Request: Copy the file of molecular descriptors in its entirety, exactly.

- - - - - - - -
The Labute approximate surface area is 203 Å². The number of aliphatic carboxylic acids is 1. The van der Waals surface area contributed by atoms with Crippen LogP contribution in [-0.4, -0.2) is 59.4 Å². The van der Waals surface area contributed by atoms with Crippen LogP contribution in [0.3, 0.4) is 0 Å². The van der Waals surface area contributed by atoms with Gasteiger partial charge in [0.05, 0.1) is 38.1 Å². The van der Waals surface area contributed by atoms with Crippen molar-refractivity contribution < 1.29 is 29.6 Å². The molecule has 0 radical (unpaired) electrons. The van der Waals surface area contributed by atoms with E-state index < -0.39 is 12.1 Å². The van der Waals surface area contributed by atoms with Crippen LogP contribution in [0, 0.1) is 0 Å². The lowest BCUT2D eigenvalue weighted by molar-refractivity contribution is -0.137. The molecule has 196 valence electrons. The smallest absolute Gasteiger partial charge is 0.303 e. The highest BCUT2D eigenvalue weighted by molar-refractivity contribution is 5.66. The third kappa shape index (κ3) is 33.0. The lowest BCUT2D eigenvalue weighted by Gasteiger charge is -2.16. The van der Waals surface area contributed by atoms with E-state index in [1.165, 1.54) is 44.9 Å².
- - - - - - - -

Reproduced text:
The Labute approximate surface area is 203 Å². The number of aliphatic carboxylic acids is 1. The van der Waals surface area contributed by atoms with Crippen LogP contribution in [-0.4, -0.2) is 59.4 Å². The van der Waals surface area contributed by atoms with Crippen LogP contribution in [0.3, 0.4) is 0 Å². The van der Waals surface area contributed by atoms with Gasteiger partial charge in [0.05, 0.1) is 38.1 Å². The van der Waals surface area contributed by atoms with Crippen molar-refractivity contribution < 1.29 is 29.6 Å². The molecule has 0 radical (unpaired) electrons. The van der Waals surface area contributed by atoms with E-state index < -0.39 is 12.1 Å². The van der Waals surface area contributed by atoms with Crippen LogP contribution in [0, 0.1) is 0 Å². The lowest BCUT2D eigenvalue weighted by molar-refractivity contribution is -0.137. The molecule has 196 valence electrons. The smallest absolute Gasteiger partial charge is 0.303 e. The highest BCUT2D eigenvalue weighted by molar-refractivity contribution is 5.66. The third kappa shape index (κ3) is 33.0. The lowest BCUT2D eigenvalue weighted by Gasteiger charge is -2.16. The van der Waals surface area contributed by atoms with E-state index in [1.165, 1.54) is 44.9 Å².